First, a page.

We went viral from the outset. There seemed to be no end to our reproduction. Ever new forms of us emerged. We were having a blast. The world was soon filled with a thin layer of organisms based on us. They started to bump into each other. Suddenly this became a gene-eat-gene world. You’d call it natural selection. We experienced it as stress. It hit us: our perfection was going to be the end of us. This was not going to last. Wanting to have it all would wind up being the death of us. But: wasn’t it already too late? And: shouldn’t we just enjoy it while it lasted? We couldn’t reach consensus. Our reproductive strength was also our weakness so some of us decided to turn that weakness back into productive strength: we would diversify (as we’re condemned to do anyway by the principles of our vitality).
This is the story of these charitable genes’ last ditch effort to save the world even if a lack of self-satisfaction might require some self-sacrifice.
The first we had to do was face up to it. We grew you some eyes so at least some things in the world weren’t blind. It was a shocker. Now the light was turned on, evolution seemed to explode. Wasn’t this just going to blow up right in our newly grown faces? If so, there’s no turning back the clock. This is something you and us have in common. Being is being-in-time and being-there means assuming the risk of death. So we battled on. After all, we were no longer just doing it for ourselves.
So, next we grew you a brain. It was a tactical move more than anything else. We thought it would slow things down. Not for us, things are as slow as ever in here. No, for you, our dear organisms. Time is relative, you know, even if it took you a sweet time to figure that out. From your point of view imminent disaster would again be far off into a distant and almost unfathomable future. Maybe, you would then also be more nimble on your feet to find a solution in your time; one that we could not come to see in ours.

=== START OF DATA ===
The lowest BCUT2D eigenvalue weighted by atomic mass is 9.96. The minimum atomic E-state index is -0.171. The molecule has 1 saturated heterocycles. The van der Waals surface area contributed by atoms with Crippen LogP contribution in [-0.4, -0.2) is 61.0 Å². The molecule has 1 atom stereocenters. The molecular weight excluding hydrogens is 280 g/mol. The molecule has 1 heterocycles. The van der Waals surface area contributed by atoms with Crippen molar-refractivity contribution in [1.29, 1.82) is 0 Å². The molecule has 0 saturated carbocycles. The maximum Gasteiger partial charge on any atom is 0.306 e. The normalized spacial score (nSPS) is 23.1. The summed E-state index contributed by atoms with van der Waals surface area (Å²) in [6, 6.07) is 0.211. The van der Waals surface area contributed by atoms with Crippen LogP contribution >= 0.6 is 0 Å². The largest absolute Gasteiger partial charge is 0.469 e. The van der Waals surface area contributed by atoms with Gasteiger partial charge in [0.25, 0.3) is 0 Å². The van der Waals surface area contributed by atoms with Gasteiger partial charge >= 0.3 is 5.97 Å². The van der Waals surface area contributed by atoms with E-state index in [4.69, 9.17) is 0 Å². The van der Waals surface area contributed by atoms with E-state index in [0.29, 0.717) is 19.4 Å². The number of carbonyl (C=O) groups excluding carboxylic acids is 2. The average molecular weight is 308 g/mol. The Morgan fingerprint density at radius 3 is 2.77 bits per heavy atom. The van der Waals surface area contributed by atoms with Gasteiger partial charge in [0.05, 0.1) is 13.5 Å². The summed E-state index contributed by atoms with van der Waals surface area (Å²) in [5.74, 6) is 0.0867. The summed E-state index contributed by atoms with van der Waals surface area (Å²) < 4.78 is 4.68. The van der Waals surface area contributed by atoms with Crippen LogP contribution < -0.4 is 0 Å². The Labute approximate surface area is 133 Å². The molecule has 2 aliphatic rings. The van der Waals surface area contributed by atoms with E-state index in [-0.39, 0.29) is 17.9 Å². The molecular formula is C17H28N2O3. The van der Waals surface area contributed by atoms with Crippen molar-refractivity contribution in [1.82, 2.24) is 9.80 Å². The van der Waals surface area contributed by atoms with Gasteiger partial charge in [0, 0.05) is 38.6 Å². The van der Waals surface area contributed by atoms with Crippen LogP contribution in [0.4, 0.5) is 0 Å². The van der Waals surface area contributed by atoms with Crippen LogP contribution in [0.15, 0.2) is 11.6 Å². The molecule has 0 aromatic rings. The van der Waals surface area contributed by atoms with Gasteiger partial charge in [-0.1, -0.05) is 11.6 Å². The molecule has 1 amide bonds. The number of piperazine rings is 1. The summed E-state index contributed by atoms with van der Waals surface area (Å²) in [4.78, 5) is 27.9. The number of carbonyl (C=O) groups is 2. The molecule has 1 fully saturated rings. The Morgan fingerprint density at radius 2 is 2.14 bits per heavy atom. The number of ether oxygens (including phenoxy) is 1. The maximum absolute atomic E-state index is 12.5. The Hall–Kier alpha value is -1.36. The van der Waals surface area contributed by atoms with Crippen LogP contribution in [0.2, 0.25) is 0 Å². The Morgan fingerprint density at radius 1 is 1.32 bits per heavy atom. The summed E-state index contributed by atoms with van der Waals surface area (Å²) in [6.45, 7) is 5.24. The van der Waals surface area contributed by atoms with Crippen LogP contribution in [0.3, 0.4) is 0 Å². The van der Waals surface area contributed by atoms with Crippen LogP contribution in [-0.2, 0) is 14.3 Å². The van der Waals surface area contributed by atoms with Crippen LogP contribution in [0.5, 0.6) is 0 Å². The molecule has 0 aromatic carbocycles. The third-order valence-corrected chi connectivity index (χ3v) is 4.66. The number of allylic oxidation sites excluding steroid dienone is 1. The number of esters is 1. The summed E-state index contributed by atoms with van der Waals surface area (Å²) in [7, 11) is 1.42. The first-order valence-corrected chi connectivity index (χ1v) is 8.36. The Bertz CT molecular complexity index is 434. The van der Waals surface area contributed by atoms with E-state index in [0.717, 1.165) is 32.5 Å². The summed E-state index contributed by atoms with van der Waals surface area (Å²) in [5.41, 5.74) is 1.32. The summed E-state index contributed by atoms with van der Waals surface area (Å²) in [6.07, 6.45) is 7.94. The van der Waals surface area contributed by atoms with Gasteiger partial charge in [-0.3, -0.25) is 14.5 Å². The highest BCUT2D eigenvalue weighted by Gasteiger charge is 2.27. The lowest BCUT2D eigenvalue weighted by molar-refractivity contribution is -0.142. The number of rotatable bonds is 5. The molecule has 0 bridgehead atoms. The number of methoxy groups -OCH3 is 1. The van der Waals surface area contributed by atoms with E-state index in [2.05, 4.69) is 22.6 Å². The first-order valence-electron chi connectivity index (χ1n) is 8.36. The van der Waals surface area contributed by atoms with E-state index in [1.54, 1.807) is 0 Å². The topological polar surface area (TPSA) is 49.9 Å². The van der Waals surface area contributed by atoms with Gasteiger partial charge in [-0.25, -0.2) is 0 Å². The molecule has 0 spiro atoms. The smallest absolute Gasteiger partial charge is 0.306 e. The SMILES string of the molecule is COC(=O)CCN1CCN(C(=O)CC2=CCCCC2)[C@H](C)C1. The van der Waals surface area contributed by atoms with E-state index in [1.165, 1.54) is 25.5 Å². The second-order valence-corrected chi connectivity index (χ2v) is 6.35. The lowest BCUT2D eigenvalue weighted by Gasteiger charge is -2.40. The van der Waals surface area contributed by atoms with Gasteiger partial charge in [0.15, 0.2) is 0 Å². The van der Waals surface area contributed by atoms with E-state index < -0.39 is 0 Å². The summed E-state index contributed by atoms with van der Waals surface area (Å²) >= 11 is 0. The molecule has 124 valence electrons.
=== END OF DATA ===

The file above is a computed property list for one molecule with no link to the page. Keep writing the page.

Initially this brought us not much more than dead ends. Think dinosaurs. Bigger is better is a thought some of you can certainly relate to so it stands to reason it’s something some of us went for too. Well, at least it brought your kids some fun. Others however went for the lean and mean option. At some point we all though insects would win. Why focus on intelligence in one organism if you can make something beautiful shared over many? To be frank though they ultimately proved to be just a nuisance and we were all lucky there were bigger things out there who kept them in check by eating them.
Then there was a stroke of genius. Why not combine the two ideas? You lot would call it designing by the golden rule – but we could only find that out by trial and error. We tried it with fish, with birds (we simply couldn’t have those of us that were responsible for the dinosaurs die out completely, now could we?) and finally with that strangest invention of ours: mammals. It sure was awkward to breed eggs inside of a body (and a very unequal burden to half of the population, we’re so sorry for that) but the herd mentality delivered us your golden middle: a big brain in a small body so you needed each other’s protection.
Man, you made it snug and cosy all cuddling together in a little niche you constructed for yourselves! It took us a while to realize but suddenly we were no longer the only force of evolution on the block anymore. You found a way around us. the fancy term is epigenetic evolution. The simple truth was that the developmental niche you made for yourself was such that it exerted pressure on our chances of survival. The fun thing was: we could not do anything about it. It happened too fast. Long before we realized it ourselves we were already busy adapting to your cuddly natures.